“So what?” Dee says. “That doesn’t mean she isn’t there to find love, too.”
“That’s right, honey,” says their dad Antony, appearing in the doorway between the kitchen and living room. “We shouldn’t judge other creatures before we get to know them.”
“Come on, Dad. She wants us to judge her,” Bella argues. “Why else would she have gone on supernatural television to find love?”
The camera switches to the other contestant, Helena. “When I started this journey, my cauldron was empty. Then Alistair filled it up. I know it’s taken me a little longer than most of the other witches here to let down my walls, but now that I have…” She pauses to wipe a tear from her cheek and compose herself. “I don’t want to go home tonight. Alistair has my heart.”
“Why does everyone have to be so cheesy?” Dee says, checking her phone and then immediately putting it down again. “Nobody talks like this in real life.”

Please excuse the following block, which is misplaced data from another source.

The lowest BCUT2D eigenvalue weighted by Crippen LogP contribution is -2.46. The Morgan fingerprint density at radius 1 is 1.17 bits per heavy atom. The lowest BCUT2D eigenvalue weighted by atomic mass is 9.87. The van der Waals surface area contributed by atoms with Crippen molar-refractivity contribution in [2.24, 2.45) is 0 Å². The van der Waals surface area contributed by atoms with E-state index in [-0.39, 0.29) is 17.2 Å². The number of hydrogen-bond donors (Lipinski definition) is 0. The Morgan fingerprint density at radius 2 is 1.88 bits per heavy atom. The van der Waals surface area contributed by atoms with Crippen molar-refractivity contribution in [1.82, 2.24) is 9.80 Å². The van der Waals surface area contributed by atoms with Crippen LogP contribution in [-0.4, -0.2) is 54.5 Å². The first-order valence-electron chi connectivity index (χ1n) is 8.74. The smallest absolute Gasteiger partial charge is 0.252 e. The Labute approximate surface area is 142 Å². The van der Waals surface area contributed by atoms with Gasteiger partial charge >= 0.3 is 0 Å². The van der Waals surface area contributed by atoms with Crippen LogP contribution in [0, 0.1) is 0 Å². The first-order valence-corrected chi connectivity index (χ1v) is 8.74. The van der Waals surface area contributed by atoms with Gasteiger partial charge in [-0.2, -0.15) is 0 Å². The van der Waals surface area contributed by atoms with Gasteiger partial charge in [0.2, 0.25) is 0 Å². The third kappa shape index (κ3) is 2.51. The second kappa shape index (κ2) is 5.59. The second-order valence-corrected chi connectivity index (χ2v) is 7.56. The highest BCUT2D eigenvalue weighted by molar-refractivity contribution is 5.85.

“Love makes people do strange things,” Ron says, joining Ant in the doorway. “Look at your dad and me. I moved to the suburbs for him.”
Ant smiles and shakes his head. “The Enchanted Forest was no place to raise a family.”
“You were right,” Ron says, putting an arm around his husband. Over time, ghosts naturally become more solid around people they love. In the comfort of his own home, Ant is so solid that he can almost pass for human. “What else is new?” They exchange a quick kiss, and Bella and Dee both groan.
“Right in front of us?” Bella says. “Unbelievable.”
“So embarrassing!” Dee adds.